Infected With Greed
By Louise Aldrich Bugbee, former longtime Gazette columnist, with 1,500 columns to her credit, and author of the book, Confessions of a Difficult Dame, in which many of these columns rest, now resides in Florida. From the Vineyard Gazette editions of December, 1992:
I learned about greed when I was about four years old and discovered it was a bad thing. Bad for the person who practices it and bad for those associated with that person. Only later did I discover how bad it is for the world. It was at a Christmas entertainment at the village church. Someone handed me (or so I thought) a bag of candy. It was meant to be passed around. At that age I could have been forgiven for my mistake and no doubt everyone else did forgive me. Since I was raised without other children around, any bag of candy I had been handed was always all for me.
My brother corrected me and explained that if I kept it all others wouldn’t have any. Good things were to be shared.
I thought about that all evening, so much so that Santa when he arrived, the songs, recitations and distribution of presents wasn’t quite as happy an occasion for me as it should have been. I had been greedy and greedy people were something the community didn’t need.
The lesson was well worth the price and it was fortunate to have learned it at an early age. Only later did I think “greed” with sorrowful contempt but I knew from then on that to take it all deprived others, made nice people like my brother embarrassed and uncomfortable and wasn’t the thing to do. I’ve always liked the definition of good manners as “showing consideration for others, making others comfortable and happy.”
It gets more complicated as one grows older. It seems to me that it gets more complicated as the world grows older. It’s so complicated that when I spout off about high incomes, an abundance of luxuries for the few while many worry about money to pay the rent and others don’t worry about the rent because they have no home being very bad manners, many people change the subject or walk away to avoid me.
They shouldn’t avoid the subject even if they are guilty of a little greed. We all are. I’m not out to abolish greed (I’ll fight a few windmills but seldom waste much time butting my head against brick walls). I just want to let people know it isn’t an admirable trait and should be watched carefully and not allowed to be the driving force in one’s life.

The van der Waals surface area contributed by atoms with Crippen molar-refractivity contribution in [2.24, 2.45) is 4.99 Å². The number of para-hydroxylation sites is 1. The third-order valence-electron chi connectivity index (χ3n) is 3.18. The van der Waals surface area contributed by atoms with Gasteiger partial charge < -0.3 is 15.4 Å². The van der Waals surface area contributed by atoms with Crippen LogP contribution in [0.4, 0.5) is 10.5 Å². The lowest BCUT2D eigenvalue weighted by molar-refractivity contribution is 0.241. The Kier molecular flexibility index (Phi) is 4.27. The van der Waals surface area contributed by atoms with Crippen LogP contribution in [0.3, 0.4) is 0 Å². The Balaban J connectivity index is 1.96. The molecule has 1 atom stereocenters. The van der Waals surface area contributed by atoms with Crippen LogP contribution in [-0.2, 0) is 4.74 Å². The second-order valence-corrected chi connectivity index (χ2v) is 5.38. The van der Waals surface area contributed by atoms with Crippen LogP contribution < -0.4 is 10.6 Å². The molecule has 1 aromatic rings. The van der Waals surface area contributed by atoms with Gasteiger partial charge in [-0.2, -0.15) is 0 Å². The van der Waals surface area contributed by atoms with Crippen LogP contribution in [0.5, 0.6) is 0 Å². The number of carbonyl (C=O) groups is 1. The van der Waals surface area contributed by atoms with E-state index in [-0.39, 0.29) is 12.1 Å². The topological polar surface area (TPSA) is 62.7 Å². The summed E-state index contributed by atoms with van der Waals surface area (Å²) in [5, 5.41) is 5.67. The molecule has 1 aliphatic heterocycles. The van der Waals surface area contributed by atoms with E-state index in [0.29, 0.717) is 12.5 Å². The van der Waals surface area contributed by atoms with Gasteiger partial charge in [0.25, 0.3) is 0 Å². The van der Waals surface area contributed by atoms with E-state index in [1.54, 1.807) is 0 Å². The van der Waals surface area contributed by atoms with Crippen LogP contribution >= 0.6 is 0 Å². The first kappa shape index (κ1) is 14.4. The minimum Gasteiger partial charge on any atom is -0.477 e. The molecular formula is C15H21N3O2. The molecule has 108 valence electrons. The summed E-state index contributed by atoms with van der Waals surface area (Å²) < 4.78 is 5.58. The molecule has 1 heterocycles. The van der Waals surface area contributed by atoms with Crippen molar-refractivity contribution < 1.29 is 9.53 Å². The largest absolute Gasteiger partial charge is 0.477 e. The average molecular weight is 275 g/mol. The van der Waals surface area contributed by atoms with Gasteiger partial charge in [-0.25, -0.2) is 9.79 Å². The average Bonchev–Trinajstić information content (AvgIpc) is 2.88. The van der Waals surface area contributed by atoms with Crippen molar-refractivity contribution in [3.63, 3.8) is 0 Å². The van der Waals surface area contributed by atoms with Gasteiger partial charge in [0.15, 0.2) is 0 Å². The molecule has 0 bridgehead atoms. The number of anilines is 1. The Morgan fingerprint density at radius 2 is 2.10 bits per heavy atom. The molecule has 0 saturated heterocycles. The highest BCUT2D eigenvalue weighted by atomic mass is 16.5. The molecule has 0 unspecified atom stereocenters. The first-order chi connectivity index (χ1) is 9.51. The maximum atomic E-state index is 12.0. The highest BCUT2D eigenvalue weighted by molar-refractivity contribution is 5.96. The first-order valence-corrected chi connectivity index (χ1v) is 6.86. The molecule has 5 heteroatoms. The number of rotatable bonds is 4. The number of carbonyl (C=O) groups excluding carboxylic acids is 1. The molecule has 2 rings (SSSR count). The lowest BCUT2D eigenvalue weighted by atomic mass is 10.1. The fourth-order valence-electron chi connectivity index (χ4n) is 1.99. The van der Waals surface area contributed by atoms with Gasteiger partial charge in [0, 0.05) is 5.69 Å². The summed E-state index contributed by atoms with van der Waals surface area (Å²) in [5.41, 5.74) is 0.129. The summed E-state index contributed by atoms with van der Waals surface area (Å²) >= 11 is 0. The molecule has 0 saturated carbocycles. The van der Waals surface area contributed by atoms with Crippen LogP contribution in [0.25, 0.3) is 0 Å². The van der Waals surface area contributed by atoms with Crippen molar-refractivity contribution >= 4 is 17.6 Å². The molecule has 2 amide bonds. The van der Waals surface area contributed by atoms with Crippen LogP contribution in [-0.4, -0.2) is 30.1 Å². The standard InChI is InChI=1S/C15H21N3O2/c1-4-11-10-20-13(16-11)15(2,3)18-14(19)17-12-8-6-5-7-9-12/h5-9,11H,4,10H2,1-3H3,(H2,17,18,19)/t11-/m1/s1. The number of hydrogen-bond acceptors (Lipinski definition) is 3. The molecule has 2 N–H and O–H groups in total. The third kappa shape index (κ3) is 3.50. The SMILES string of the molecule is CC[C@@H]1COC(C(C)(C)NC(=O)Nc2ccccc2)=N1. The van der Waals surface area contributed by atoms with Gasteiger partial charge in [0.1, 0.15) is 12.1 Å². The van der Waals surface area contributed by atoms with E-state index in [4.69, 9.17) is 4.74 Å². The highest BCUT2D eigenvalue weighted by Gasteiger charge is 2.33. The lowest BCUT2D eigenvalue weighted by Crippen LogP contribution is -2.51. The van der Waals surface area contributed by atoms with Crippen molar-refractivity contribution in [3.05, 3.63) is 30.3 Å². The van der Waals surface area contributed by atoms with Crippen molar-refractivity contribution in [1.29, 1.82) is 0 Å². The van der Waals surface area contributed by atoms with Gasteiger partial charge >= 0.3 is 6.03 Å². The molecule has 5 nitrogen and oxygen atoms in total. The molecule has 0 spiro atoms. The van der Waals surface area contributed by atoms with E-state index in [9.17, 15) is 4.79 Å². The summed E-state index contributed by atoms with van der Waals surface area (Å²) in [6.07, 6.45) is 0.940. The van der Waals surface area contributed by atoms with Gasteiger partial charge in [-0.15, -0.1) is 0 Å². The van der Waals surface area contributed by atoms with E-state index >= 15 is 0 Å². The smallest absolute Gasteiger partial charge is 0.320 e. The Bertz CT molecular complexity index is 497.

I slipped up a few weeks ago. Not that I grabbed the whole bag of candy again. It seemed innocent enough at the time.
There was this letter asking if I’d like to win a million dollars, return stamped envelope provided.
In all honesty I had to answer yes. That didn’t seem greedy.
I even thought of people I’d shared with before I thought of the trip around the world I’d enjoy. A couple of people I know are having trouble paying their bills, heating their houses, repairing the family car to pass inspection and stuff like that.
Greed is the fertilizer that makes scams grow lush and prolific. The world must be infected with greed because since I returned the letter with a “yes, I’d like to win a million” answer, I get three letters a day, on average, announcing contests, give-aways with invitations to buy perfume, jewelry, adjustable beds and magazines and win a million.
Contempt for the companies who send out this junk mail by the car load? Well, yes but what worries me is this streak of greed that made me answer yes. I should have said, “Only if I can earn it,” (and what person is worth a million?) or “If I can be polite and proper and take only what I need and pass it on.”
Worse than that is concern that we are all so tainted with greed that it is profitable for companies to compose, print and mail all these invitations to cultivate the rather unpleasant trait.
These scams are, to be trite, only the tip of the iceberg. Too large a proportion of the population is knowingly or unknowingly grabbing the whole bag of candy. Of course fear is another bad thing. There is always the fear that the bag of candy will be grabbed by someone else and never passed our way again.
The grabbers are seldom satisfied or made happy by their greed and often think it is because they didn’t grab enough. Those at the end of the line left holding the empty bag learn only that it is desirable to get to the top of the line and grab first. Those at either end of the line are not becoming better humans or less fearful.
I learned about greed at age four, that it was a bad thing, still know that but in a rather long lifetime I haven’t learned what to do about it, haven’t convinced the world that it is a bad thing to be avoided and can’t even say that I can set a good example by being entirely free of it myself.
I had my first lesson at Christmas many years ago. At Christmas, along with the “What are you giving me? This is what I want,” there is also a lot of unselfish giving. To give where there is no possibility or thought of receiving probably won’t wipe out greed but quite possibly it will inhibit its growth, just a little.
Compiled by Eulalie Regan